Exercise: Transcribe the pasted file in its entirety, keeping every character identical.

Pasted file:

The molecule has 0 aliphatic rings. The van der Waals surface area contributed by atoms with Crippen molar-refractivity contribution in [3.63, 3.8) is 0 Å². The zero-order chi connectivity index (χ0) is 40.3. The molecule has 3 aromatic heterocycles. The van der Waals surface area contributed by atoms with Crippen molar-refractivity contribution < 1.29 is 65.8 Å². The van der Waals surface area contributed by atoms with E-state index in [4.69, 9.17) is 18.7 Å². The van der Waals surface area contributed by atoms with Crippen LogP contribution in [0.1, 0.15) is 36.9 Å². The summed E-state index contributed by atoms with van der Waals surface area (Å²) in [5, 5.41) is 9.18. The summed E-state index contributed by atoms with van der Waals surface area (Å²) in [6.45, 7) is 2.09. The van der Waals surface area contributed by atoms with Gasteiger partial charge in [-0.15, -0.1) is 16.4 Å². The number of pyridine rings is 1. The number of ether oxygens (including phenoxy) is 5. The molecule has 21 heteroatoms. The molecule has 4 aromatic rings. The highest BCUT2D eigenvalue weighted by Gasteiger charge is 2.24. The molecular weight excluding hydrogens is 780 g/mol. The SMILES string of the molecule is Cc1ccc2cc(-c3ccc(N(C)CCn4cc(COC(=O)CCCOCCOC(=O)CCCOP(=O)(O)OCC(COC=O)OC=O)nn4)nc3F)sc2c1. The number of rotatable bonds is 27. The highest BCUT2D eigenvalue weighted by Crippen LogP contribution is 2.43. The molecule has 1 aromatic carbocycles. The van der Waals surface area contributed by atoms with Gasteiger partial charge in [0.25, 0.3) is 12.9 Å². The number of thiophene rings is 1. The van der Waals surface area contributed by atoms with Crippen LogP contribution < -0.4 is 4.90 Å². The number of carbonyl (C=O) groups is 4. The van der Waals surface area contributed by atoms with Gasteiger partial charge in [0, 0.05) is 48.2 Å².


The molecule has 0 aliphatic rings. The van der Waals surface area contributed by atoms with Crippen molar-refractivity contribution in [3.63, 3.8) is 0 Å². The zero-order chi connectivity index (χ0) is 40.3. The molecule has 3 aromatic heterocycles. The van der Waals surface area contributed by atoms with Crippen molar-refractivity contribution < 1.29 is 65.8 Å². The van der Waals surface area contributed by atoms with E-state index in [4.69, 9.17) is 18.7 Å². The van der Waals surface area contributed by atoms with Crippen LogP contribution in [0.1, 0.15) is 36.9 Å². The summed E-state index contributed by atoms with van der Waals surface area (Å²) in [5, 5.41) is 9.18. The summed E-state index contributed by atoms with van der Waals surface area (Å²) in [6.45, 7) is 2.09. The van der Waals surface area contributed by atoms with Gasteiger partial charge in [-0.15, -0.1) is 16.4 Å². The number of pyridine rings is 1. The number of ether oxygens (including phenoxy) is 5. The molecule has 21 heteroatoms. The molecule has 4 aromatic rings. The highest BCUT2D eigenvalue weighted by Gasteiger charge is 2.24. The molecular weight excluding hydrogens is 780 g/mol. The SMILES string of the molecule is Cc1ccc2cc(-c3ccc(N(C)CCn4cc(COC(=O)CCCOCCOC(=O)CCCOP(=O)(O)OCC(COC=O)OC=O)nn4)nc3F)sc2c1. The number of rotatable bonds is 27. The highest BCUT2D eigenvalue weighted by Crippen LogP contribution is 2.43. The molecule has 1 aromatic carbocycles. The van der Waals surface area contributed by atoms with Gasteiger partial charge in [0.25, 0.3) is 12.9 Å². The number of thiophene rings is 1. The van der Waals surface area contributed by atoms with Crippen LogP contribution < -0.4 is 4.90 Å². The number of carbonyl (C=O) groups is 4. The van der Waals surface area contributed by atoms with Gasteiger partial charge in [0, 0.05) is 48.2 Å².